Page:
If My Beacon Led You Here…
If you’ve reached this page by following a link in an APRS beacon then welcome, and thanks for visiting. I hope you’ll leave a comment with your callsign and any observations (like where and when you heard my station). I’m a relatively new ham and a very new packet radio operator, so any kind of constructive criticism or suggestions about how I can improve my station or operating practices would be welcome and appreciated. If you’d prefer a more private sort of message, I’d also welcome email to email@example.com.
My station equipment is:
- Kenwood TM-D710A
- Samlex SEC-1212 10A switching power supply
- homebrew J-pole antenna similar to the KB3KAI design
I am operating at the US nationwide APRS frequency of 144.390MHz, at a power output of
50W. Update: Power reduced to 5W, since I’m getting heard and digipeated just fine at that level. Too much power just creates needless congestion. (In addition to being rude and clueless of me, running at 50W in an urban area with nearby digis violates FCC §97.313(a), which requires that stations use the minimum power necessary to carry out communications.)
What is APRS?
If you’re one of my other visitors and are curious about what all this means:
APRS is the Automatic Packet Reporting System. It’s a specific application of packet radio, which is one of many ways of moving data using amateur (“ham”) radio. Most of the time, when you hear about APRS it’s in the context of position tracking (where a GPS-equipped vehicle is periodically transmitting its position). However, that’s really a very small subset of what APRS can do.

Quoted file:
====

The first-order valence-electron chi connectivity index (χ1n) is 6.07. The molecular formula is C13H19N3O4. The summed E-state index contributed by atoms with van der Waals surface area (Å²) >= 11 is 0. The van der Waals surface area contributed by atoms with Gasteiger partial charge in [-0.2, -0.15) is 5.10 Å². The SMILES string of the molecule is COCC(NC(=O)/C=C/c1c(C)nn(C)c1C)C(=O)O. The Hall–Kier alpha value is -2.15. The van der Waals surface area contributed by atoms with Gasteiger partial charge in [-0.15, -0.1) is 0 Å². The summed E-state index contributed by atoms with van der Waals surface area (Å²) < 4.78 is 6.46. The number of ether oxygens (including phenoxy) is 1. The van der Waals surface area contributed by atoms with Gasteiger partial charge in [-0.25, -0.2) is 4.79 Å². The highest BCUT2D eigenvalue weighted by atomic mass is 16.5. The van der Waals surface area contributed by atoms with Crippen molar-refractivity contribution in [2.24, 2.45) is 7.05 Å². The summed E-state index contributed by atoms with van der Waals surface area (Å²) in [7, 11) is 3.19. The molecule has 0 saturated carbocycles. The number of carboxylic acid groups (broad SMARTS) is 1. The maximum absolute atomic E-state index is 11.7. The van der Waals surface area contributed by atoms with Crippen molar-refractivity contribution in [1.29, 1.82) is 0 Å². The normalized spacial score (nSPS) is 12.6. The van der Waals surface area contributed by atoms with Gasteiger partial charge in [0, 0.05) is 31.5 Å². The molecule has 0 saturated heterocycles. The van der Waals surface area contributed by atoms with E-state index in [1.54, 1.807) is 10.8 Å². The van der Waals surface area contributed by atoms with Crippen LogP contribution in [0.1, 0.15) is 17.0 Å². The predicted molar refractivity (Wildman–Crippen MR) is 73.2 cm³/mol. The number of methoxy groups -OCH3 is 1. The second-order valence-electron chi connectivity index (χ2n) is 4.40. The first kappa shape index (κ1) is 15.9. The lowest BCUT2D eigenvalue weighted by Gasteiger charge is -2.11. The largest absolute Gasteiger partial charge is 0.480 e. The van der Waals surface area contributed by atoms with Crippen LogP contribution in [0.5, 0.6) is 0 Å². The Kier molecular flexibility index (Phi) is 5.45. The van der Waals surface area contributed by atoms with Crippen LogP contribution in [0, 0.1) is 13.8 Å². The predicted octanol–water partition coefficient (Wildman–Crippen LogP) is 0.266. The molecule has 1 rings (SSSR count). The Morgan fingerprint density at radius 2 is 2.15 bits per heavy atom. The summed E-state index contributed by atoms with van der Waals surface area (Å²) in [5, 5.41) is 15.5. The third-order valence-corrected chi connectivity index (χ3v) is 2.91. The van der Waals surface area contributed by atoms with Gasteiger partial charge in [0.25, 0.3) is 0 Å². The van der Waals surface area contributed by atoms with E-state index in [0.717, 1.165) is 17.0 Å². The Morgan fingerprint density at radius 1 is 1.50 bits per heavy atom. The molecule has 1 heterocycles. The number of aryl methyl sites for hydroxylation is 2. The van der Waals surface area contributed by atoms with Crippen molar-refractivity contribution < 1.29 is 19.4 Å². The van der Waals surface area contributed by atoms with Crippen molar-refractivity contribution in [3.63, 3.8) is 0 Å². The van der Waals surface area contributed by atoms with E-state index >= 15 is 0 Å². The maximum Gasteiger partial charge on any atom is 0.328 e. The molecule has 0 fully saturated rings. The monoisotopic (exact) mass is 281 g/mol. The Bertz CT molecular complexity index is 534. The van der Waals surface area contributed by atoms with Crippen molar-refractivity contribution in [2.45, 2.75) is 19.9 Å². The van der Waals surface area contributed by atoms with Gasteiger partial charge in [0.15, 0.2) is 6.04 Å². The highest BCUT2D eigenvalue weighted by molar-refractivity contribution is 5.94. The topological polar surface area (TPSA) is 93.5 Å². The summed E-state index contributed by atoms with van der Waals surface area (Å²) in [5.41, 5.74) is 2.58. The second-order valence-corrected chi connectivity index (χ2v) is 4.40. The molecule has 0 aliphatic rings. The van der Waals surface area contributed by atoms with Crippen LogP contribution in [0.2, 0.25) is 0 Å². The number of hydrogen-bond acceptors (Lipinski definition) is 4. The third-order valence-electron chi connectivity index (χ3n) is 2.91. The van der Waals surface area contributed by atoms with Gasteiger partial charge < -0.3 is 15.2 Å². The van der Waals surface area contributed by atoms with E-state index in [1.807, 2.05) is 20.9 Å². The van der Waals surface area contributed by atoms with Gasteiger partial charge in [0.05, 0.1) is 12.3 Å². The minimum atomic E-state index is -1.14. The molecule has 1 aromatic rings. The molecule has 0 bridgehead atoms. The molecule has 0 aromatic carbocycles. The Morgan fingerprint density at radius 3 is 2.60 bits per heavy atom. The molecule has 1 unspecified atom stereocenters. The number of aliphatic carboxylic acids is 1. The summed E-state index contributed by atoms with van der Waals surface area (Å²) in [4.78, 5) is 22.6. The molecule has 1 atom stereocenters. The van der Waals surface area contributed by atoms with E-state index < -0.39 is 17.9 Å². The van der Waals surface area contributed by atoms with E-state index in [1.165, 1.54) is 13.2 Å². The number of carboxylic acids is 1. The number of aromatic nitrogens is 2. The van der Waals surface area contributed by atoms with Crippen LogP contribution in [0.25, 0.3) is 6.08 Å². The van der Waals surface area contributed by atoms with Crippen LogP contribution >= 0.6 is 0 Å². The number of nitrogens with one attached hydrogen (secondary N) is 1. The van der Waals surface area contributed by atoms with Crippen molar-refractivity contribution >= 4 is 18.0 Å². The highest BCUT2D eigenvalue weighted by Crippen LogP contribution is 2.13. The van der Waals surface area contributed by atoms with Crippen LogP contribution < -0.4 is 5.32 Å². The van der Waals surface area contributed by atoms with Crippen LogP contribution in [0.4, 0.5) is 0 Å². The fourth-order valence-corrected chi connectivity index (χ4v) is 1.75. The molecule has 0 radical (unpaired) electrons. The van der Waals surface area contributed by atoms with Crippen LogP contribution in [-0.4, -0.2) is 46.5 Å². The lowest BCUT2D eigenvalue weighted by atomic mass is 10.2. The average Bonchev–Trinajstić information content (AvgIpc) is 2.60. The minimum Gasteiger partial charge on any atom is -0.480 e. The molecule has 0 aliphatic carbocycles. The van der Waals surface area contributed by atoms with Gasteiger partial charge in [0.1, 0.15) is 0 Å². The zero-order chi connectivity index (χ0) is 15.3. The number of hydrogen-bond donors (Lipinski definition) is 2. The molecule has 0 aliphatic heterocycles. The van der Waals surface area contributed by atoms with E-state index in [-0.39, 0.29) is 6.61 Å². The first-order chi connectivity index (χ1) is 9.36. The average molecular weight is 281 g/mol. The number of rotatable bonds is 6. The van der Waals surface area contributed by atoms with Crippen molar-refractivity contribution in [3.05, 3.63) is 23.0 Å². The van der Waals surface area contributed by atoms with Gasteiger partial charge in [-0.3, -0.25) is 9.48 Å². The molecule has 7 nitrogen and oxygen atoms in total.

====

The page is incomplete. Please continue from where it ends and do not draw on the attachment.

It’s really a general-purpose, flexible way of being aware of stations and conditions near you, in almost real time. Some of the specific things you can use it for are:
- knowing the position and status of nearby stations
- learning additional ways to communicate with those stations (e.g. simplex voice frequencies)
- finding out about area-specific hazards such as traffic congestion
- discovering and making use of wide-area communications resources such as gateways and repeaters
- obtaining weather information
- sending short text messages (including using gateways to/from Internet email)
The core innovations that make APRS uniquely useful, above and beyond packet radio in general, include:
- a flexible but specific message structure which allows complex information to be expressed concisely, and which makes it possible for much of that information to be understood by computer programs
- a clever way of specifying destination which allows efficient use of gateways and repeaters without requiring that individual stations know the network topology (and without that topology having to be static)
If you want to learn more, there are a lot of great resources online:
- For basic information about amateur radio in general, try the ARRL or Wikipedia.
- Bob Bruninga, WB4APR is the originator of APRS, and his aprs.org site is a treasure-trove of information.
- The APRS specification 1.0.1 (3.2MB PDF) from the TAPR APRS Working Group.
- The APRS specification 1.1 addendum and the proposed 1.2 changes.
- There is an APRSWiki.
The ISS has an amateur radio station on board, and a TM-D700 (the predecessor of the TM-D710A I’m using) is part of that station. (Photo via http://www.marexmg.org/hardware/computers.html.) The control head of the radio is visible just next to the cosmonaut’s right shoulder. The ISS acts as an APRS digipeater (in addition to conducting many other types of amateur radio operations).
Update: The person in the picture is cosmonaut Alexander Y. Kaleri. The picture was taken on 08 December 2003, during the Expedition 8 flight.